Black History Month: Excerpt from “Redefining Black Power” edited by Joanne Griffith

From the introduction to Redefining Black Power: Reflections on the State of Black America

Redefining Black Power is a work in progress, a wheel in motion made of many spokes – this book, a multimedia Web site, a series of radio programs, and ongoing community conversations and roundtables that address and respond to the changing political moment. During the first six months of the Obama presidency, hosts and producers across the Pacifica Radio network gathered the early thoughts of community organizers, activists, artists, religious leaders, academics, educators, and youth in a series of roundtable discussions and listener phone ins. Conversations anchored by Margaret Prescod, Lucia Chappelle, Aimee Allison, and Gloria Minnott spanned the gamut of campaign memories, election night highs, inauguration day hopes and concerns surrounding the term “post racial.”

“I’m a little afraid that I don’t understand or agree with the interpretation of the post-racial identity that has come about as a result of the election of Barack Obama,” said Karen Spellman, a Washington DC-based former worker with SNCC, the Student Nonviolent Coordinating Committee. “I think that we, African Americans, have to define when we’ve reached the end of racism. I don’t think that it’s incumbent upon those who are the oppressors to tell us we no longer have race as a factor.”

As well as sharing their thoughts on the Obama White House, roundtable participants responded to issues dominating the news agenda, including Attorney General Eric Holder’s February 2009 speech in which he said, “Though this nation has proudly thought of itself as an ethnic melting pot, in things racial we have always been and continue to be, in too many ways, essentially a nation of cowards.”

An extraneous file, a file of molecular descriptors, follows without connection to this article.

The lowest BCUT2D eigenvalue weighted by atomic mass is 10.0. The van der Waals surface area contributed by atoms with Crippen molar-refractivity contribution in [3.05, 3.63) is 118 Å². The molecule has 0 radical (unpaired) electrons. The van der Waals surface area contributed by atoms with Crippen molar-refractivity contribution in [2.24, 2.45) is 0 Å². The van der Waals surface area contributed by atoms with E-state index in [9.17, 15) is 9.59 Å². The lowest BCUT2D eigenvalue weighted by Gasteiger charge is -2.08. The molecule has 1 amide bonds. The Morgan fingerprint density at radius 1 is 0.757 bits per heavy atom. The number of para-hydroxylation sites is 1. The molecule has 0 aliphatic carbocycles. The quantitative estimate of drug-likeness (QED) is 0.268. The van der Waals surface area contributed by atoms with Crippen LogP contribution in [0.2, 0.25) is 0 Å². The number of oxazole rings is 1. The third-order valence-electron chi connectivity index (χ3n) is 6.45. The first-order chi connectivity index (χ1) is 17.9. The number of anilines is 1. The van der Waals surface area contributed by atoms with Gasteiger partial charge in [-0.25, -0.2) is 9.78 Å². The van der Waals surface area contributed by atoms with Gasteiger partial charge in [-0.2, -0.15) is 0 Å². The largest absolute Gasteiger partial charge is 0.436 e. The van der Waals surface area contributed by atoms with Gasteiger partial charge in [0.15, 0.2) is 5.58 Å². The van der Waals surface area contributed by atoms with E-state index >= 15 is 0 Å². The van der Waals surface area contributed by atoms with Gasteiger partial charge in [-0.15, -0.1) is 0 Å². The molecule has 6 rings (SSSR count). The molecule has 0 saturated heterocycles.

“I really don’t think that Obama’s racial makeup and discussions around race should have anything to do with one another” said Mayra Jimenez, who sat on the Youth Panel held at KPFK in Los Angeles. “What he’s going to do for the country is one thing; his ethnicity and background are another.”

Eric Holder’s comments on race were viewed differently by Oakland-based arts activist Marc Bamuthi Joseph: “There is a signpost in the presidency of Barack Obama that points folks of all races into a conversation on race. Now, whether that conversation is a cursory one or whether it leads to wide-spread transformation is a whole other thing.”

In addition to a series of roundtables at the community level, over a two-year period I conducted a series of in-depth conversations with noted scholars, revolutionaries, organizers, authors, and activists representing several generations of progressive black intellectuals. Michelle Alexander, the author of The New Jim Crow, sheds light on the criminal justice system and the impact of mass incarceration on African American communities, while economist and Bennett College president Dr. Julianne Malveaux calls for targeted assistance to address rising levels of long-term unemployment within black communities. During our conversation Malveaux insists that if black America wants more, they need to demand more from their leaders and the Obama administration. “The relationship between President Obama and the black community reveals the weaknesses in African American leadership. You don’t see the same thing with the gay and lesbian community or with the Latino community. People are going and asking for what they want and they’re clear about it. African Americans are not doing that.”

For Van Jones, founder of Rebuild the Dream and the former White House Green Jobs adviser, black civic leadership, not elected officials or president Obama, directly address the needs of black America: “it’s the NAACP’s job to deal with the question of black leadership. It’s the Urban League’s job, Al Sharpton’s job. It’s not the president’s job. It’s not his job to fix black America.”

One issue that influences and threads through all of the discussions is the media; from political campaigns to how the Obama girls wear their hair, the media is ever present, and what it chooses to show and not show; and how, directly influences public consciousness and the national narrative itself.